• Cumulative totals to date: In our research we have found that the cumulative number of people infected by COVID-19 in health and congregate care settings including staff and patients/residents is 13,813 as of October 28, up from 12,009 as of September 18. This total increased by 1,804 people or 13.1 percent in six weeks, more than 3 times the rate of increase the previous four weeks when the increase was 3.8 percent. This data is in Chart 1 on page 12, and Chart 2 on page 13.
  • Patients/Residents: The rate of increase in the number of patients/residents that have been infected by COVID-19 in health and congregate care settings has grown. Presented in Chart 1 on page 12, and Chart 2 on page 13, by October 28 we have tracked a cumulative total of 8,149 patients/residents who have contracted COVID-19 in health and congregate care settings. This is an increase of 959 patients/residents in six weeks (since September 18) or 11.8 percent. This growth rate more than four and a half times as what we had calculated between August 25 and September 18 (2.5 percent).
  • Staff: The rate of staff that have been infected by COVID-19 in health and congregate care settings is also much higher, as shown in Chart 1 on page 12, and Chart 2 on page 13. By October 28 we have tracked a cumulative total of 5,631 staff members who have contracted COVID-19 in health and congregate care settings. This is an increase of 832 staff in six weeks (September 18) or 14.8 percent. This is more than twice the rate that we calculated between August 25 and September 18 (6.0 percent).
  • Deaths: The rate of increase for deaths of patients, residents, and staff in health and congregate care settings has more than doubled. The Ontario Health Coalition is deeply sorry to report that as of October 28, we found a cumulative total of 2,296 patients and residents deceased in outbreaks in health and congregate care settings, up from 2,208 deceased as at September 18. The deaths among staff have not increased in this period. That increase amounts to a heartbreaking 88 residents and patients over six weeks or an increase of 3.8 percent. This greater than what we calculated between August 25 and September 18 (1.5 percent), shown in Chart 1 on page 12, and Chart 2 on page 13.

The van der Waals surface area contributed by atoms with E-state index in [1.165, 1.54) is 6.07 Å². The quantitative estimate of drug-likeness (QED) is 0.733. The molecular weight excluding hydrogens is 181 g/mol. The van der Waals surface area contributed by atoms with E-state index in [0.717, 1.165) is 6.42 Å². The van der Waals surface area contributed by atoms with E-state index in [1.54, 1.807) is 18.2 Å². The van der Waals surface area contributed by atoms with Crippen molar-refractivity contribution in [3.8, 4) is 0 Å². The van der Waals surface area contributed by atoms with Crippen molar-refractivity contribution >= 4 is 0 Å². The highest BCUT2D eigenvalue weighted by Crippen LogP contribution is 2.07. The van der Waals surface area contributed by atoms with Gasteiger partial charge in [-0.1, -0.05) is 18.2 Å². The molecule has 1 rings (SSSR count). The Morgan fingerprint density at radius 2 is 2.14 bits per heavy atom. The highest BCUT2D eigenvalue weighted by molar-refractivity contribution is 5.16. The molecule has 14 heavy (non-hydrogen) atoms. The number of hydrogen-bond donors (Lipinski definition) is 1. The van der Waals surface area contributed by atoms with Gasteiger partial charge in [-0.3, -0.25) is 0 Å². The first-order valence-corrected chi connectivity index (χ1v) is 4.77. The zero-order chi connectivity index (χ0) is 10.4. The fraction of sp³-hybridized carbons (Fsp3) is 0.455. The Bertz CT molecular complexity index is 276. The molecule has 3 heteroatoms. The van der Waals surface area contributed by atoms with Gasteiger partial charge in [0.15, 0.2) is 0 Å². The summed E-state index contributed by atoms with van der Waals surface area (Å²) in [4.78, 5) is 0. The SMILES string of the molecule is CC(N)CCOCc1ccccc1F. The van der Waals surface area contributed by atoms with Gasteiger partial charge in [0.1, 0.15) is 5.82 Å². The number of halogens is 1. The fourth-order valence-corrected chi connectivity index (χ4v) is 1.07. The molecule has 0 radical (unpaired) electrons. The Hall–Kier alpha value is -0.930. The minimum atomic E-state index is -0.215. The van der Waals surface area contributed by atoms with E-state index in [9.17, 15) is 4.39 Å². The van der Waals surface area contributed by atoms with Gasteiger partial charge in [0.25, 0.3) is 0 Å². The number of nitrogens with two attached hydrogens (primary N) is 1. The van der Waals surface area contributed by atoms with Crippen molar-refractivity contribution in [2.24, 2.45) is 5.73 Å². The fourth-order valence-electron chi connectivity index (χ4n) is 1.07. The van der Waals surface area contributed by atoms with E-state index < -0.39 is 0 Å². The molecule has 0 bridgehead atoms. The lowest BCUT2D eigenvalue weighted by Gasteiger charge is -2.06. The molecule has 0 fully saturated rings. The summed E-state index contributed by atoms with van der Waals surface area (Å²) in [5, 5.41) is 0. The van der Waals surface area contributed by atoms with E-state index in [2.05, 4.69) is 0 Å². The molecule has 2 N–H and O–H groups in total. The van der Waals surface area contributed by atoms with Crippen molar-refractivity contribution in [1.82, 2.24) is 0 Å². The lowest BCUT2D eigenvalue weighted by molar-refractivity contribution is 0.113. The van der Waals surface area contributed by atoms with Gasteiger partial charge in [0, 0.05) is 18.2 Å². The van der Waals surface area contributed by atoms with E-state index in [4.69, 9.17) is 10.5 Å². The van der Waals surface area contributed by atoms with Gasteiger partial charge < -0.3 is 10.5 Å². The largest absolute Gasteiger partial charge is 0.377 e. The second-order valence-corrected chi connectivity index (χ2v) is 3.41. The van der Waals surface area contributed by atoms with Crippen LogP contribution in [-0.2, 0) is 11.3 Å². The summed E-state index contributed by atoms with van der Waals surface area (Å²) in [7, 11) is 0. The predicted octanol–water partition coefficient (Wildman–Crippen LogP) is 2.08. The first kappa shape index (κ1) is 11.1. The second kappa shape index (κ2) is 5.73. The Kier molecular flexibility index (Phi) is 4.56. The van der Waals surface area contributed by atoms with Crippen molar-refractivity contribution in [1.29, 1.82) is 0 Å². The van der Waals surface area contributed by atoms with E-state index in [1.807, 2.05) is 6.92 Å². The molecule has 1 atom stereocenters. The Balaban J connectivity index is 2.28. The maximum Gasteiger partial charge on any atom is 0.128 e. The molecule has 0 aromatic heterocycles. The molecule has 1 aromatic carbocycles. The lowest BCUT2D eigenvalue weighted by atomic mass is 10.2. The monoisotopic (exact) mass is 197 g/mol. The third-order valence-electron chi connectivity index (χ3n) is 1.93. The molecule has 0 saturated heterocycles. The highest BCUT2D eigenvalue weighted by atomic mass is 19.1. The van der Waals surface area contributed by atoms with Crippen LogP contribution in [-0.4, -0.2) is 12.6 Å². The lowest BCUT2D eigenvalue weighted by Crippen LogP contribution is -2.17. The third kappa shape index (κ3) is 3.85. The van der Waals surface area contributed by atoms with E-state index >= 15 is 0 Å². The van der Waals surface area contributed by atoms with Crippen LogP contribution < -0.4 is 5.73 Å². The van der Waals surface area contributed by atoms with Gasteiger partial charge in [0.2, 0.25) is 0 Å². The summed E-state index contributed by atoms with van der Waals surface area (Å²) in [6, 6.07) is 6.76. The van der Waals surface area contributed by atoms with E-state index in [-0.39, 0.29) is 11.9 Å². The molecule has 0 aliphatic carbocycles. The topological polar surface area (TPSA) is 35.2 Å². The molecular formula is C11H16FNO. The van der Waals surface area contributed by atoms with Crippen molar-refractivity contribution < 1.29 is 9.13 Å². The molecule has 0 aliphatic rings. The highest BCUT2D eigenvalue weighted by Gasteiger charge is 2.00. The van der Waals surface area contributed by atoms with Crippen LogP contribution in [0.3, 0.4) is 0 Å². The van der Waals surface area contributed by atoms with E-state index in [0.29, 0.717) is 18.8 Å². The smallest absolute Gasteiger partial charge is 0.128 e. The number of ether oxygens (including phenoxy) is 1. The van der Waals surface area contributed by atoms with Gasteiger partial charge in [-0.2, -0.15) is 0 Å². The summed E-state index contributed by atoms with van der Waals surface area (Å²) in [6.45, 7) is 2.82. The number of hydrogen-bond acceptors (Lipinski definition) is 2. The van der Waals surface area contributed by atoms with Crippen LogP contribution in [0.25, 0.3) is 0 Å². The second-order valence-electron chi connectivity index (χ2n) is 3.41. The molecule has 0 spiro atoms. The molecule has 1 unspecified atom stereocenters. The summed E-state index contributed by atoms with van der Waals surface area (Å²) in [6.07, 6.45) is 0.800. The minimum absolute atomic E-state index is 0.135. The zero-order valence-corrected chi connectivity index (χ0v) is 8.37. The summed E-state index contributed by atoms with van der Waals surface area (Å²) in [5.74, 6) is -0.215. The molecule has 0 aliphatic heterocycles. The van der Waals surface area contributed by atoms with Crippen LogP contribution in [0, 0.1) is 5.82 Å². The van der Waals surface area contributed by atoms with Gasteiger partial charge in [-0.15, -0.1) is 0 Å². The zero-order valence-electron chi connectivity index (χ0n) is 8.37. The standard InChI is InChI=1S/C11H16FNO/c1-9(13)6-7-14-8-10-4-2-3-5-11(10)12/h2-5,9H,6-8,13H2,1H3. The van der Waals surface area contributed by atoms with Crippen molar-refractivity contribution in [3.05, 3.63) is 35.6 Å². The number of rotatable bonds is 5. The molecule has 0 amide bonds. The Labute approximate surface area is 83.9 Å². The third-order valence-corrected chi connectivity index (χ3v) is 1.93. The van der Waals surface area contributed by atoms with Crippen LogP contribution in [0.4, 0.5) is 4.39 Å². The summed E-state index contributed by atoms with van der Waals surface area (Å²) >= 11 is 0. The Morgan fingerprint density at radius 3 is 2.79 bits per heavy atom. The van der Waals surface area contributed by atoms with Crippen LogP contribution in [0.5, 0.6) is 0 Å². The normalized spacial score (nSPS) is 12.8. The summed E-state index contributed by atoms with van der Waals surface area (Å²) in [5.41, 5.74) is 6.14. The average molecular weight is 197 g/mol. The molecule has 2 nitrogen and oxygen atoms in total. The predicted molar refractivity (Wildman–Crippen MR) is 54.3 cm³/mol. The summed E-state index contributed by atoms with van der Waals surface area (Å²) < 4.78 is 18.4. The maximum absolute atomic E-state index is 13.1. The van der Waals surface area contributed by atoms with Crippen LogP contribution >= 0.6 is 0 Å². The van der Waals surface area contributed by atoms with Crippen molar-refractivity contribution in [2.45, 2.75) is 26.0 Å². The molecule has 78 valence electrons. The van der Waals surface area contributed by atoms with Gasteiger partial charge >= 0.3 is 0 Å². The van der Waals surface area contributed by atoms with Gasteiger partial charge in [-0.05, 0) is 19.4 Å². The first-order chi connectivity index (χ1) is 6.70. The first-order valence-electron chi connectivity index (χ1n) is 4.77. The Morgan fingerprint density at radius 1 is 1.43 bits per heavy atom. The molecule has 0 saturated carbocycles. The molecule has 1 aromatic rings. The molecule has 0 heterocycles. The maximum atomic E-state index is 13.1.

• Currently active outbreaks: There are currently 97 active outbreaks in Ontario long-term care homes that we have found. This is more than double the number of active long-term care home outbreaks we found on September 18 (35 active outbreaks). This is higher than the numbers reported by the Ontario government and Public Health Ontario. We also found 32 active outbreaks in hospitals, and 64 active outbreaks in retirement. A growing percentage of these outbreaks are large (10 or more cases). As of October 28, there were 33 active outbreaks in health care settings that fit that description- 15 in long-term care outbreaks, 10 retirement home outbreaks, 5 hospital outbreaks, and 3 outbreaks from other health and congregate care settings.
  • The Ontario government is currently reporting two data sets for health care outbreaks: Public Health Ontario’s data set and the Ontario Ministry of Long-Term Care data set. This can be found on Chart 2 on page 13. Public Health Ontario’s data has been inaccurate throughout, perhaps due to problems with its database. It is transitioning to a new database along with local Public Health Units. While in our last report (to mid-September) we found 29 fewer outbreaks cumulatively to date in long-term care homes than Public Health Ontario; as of October 28, Ontario Public Health reports 56 fewer long-term care outbreaks (552) than we found (608). In our last report on September 18, we had found 22 more outbreaks in long-term care homes. The Ontario Ministry of Long-Term Care has found even fewer long-term care outbreaks than we have, a cumulative total of 383, which is an astonishing 225 fewer. It may be that they are not counting every outbreak a facility has, any longer, and are combining them into one outbreak. We have also found more outbreaks in retirement homes and hospitals than Public Health Ontario. Public Health Ontario found 266 retirement home outbreaks, as compared to our 293, and 127 public hospital outbreaks, as compared to our 139. The details of each outbreak that we have found since the beginning of the pandemic are in the body of our report, each one from a credible source and each one footnoted.